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This Egyptian version of the falafel is so much a staple food in Egypt that t

he word ta'miyya derives, in fact, from the Arabic word for nourishment. The bes
t ta'miyya I ever had was in Marsa Matruh in Egypt's Western Desert. We had a ne
wspaper cone full of freshly cooked ta'miyya, which were spicy with onions, garl
ic, chopped coriander leaves, and parsley and had a little pocket of ground beef
in the center. The outside was fried to a deep brown in olive oil and the insid
e was light green. Rihan, a sweet basil that tastes like mint, was sprinkled on
top. Turshy, pickled turnips in this case, although elsewhere we've had carrots
and cucumber, which lay on a bed of arugula-like leaves known as gargir in Egypt
, were also served. In Egypt, the hyacinth bean (Lablab purpureus [L.] Sweet.),
also called the Egyptian bean, is also used for making ta'miyya and are used as
a substitute for the fava beans.

Kushary is assembled by spooning into a bowl broken pieces of cooked spaghetti


and tubetti that are kept warm in a large pan, a cross between a wok and a tub.
In another large pan a mixture of cooked rice and lentils is warmed separately
and then tossed on top of the pasta, about three parts rice to one part lentils,
flavored by being sautéed first in samna (clarified butter). In a third, smaller
bowl are very brown, slightly crispy, and thinly sliced onions, also cooked in s
amna.
I ordered a bowl (which comes in two sizes) for 50 piasters, about 15 U.S. c
ents. First the cook s helper tosses the macaroni into the bowl with a large servi
ng ladle, on top goes the rice and lentils with a little hot liquidy tomato sauc
e, dim a musabika, and then the onions on top of that.
Egyptian Stewed Tomato Sauce
Dim'a Musabika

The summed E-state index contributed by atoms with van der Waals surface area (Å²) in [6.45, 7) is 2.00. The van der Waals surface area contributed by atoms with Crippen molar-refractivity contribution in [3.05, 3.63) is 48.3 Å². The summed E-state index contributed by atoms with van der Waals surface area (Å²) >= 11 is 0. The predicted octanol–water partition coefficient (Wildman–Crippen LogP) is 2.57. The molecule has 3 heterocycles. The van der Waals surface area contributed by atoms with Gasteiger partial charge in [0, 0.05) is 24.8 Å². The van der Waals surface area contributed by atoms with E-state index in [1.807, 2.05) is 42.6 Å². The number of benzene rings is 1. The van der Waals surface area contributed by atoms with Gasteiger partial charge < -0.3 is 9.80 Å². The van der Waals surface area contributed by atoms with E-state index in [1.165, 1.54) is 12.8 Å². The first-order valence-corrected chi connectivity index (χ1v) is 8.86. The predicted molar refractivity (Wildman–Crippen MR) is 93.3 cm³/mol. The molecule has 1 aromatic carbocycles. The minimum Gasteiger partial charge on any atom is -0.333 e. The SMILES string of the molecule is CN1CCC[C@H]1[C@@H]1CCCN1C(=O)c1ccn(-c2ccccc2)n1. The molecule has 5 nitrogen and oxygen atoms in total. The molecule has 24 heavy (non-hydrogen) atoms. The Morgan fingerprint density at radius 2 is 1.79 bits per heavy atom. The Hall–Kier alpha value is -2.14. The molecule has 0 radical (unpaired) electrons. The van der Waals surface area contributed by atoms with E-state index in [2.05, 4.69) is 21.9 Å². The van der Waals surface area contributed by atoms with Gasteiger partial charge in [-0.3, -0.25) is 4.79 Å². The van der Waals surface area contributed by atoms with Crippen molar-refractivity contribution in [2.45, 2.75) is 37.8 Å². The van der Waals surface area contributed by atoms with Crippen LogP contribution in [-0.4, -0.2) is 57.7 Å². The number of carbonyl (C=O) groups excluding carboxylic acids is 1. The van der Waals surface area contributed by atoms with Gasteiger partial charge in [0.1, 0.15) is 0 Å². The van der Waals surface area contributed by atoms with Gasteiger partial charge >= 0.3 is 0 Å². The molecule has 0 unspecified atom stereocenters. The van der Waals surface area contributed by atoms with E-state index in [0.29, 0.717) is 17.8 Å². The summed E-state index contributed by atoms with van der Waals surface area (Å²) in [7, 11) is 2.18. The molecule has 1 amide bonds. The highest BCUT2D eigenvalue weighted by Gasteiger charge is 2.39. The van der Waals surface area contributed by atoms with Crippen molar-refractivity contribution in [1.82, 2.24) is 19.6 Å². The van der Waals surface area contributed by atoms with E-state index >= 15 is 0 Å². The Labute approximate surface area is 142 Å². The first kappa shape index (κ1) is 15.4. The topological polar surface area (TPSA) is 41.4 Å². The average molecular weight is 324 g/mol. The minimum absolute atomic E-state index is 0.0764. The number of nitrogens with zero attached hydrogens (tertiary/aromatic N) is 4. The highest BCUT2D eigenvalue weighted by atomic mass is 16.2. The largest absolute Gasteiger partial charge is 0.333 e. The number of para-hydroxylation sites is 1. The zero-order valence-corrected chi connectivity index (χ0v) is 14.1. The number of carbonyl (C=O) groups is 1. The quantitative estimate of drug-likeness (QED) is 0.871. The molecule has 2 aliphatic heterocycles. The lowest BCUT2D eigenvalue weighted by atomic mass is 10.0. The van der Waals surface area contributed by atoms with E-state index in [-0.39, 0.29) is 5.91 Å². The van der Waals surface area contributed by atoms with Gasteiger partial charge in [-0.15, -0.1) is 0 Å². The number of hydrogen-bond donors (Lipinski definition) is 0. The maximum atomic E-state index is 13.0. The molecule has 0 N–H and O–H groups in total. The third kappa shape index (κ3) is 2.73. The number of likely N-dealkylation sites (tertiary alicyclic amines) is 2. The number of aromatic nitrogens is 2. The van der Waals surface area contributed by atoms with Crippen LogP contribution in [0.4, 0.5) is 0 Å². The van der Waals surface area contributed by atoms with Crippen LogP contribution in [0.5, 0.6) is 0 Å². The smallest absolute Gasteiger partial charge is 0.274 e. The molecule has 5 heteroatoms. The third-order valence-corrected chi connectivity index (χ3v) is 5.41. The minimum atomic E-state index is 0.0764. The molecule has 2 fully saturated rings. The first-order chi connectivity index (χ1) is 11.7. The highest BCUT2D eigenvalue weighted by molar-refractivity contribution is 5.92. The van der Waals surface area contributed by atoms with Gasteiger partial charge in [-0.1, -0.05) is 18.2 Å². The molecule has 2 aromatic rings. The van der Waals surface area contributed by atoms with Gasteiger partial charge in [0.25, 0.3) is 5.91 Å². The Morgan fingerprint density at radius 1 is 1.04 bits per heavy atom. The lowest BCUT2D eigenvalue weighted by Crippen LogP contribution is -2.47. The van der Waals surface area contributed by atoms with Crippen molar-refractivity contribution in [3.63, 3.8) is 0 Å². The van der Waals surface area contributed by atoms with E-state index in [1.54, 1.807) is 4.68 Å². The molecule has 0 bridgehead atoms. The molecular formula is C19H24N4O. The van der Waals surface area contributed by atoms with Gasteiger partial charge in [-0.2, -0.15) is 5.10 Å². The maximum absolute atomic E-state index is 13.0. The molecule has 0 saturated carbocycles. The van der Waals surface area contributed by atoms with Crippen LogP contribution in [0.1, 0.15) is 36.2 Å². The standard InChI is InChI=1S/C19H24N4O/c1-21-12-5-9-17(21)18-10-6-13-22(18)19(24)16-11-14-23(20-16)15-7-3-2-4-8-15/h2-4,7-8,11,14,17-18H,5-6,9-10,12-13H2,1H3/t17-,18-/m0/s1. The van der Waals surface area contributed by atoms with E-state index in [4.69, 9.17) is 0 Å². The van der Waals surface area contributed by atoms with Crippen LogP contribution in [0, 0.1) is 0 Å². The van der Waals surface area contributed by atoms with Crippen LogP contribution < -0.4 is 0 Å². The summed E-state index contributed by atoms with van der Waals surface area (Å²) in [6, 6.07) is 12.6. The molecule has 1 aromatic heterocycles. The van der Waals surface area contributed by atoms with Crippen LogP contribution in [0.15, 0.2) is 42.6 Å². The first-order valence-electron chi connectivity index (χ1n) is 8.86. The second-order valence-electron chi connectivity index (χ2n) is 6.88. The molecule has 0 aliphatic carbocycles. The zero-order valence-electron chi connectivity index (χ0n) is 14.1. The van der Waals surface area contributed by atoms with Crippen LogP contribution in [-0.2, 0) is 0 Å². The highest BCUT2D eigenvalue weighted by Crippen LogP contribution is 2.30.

Region: Egypt
Category: Basic Recipes and Sauces
Season: Any
Difficulty: Easy
The Nile delta has been a productive agricultural area feeding Egypt since ancie
nt times. Once the tomato arrived from the New World it became as ubiquitous in
Egyptian cooking as it did in all other Mediterranean cooking. So much so, in fa
ct, that among the Bedouins of Egypt s Western Desert, and throughout Egypt in gen
eral, vegetables are always cooked bisalsa, with a tomato-based sauce, such as t
he ubiquitous dim a musabika (literally, stewed sauce). This sauce is excellent wi
th kushary, on top of spaghetti, or with any vegetable.
Yield: Makes 4 cups
Preparation Time: 40 minutes
1/4 cup extra virgin olive oil
1 medium onion, finely chopped
6 garlic cloves, crushed
One 6-ounce can tomato paste
4 cups water
2 teaspoons white wine vinegar
2 teaspoons salt
1 teaspoon freshly ground black pepper
1/2 teaspoon cayenne pepper
1. In a large skillet, heat the olive oil over medium heat, then cook the onion
until translucent, about 8 minutes. Add the garlic and cook another 2 minutes, s
tirring constantly so the garlic doesn t burn.
2. Mix the tomato paste and water and add to the onion. Reduce the heat to low w
hile you simmer the tomato sauce for 20 minutes. Stir in the vinegar, salt, blac
k pepper, and cayenne and cook until denser, about another 5 minutes.me without
adding any additional fat. Wrap and chill the dough for at least 45 minutes befo
re using it. It's easier if you make it the day before. Yield: 2 pounds pastry d
ough.

HEALTH MATTERS: There s more to gargir than meets the eye


By Ahmed Maged
First Published: July 21, 2007
[ ]
Gargir helps purify the blood of poisons and reduces the chances of developing l
eukemia

Watercress, gargir, as we call it in Arabic, has always been known for its aphro
disiac powers. The famous Egyptian saying if women knew the benefits of gargir, t
hey would grow it under their beds, is not unfounded.
But an Egyptian writer protested, arguing regrettably that despite the fact that
we have been eating the sour green plant for centuries, we have only seen it as
a sex stimulant or a cheaper alternative to iceberg lettuce in our salad.
In his article headlined The gargir world network, journalist Abdel Fatah Anani re
veals that some of those who would smile deridingly at this headline might not k
now that that such a network really does exist.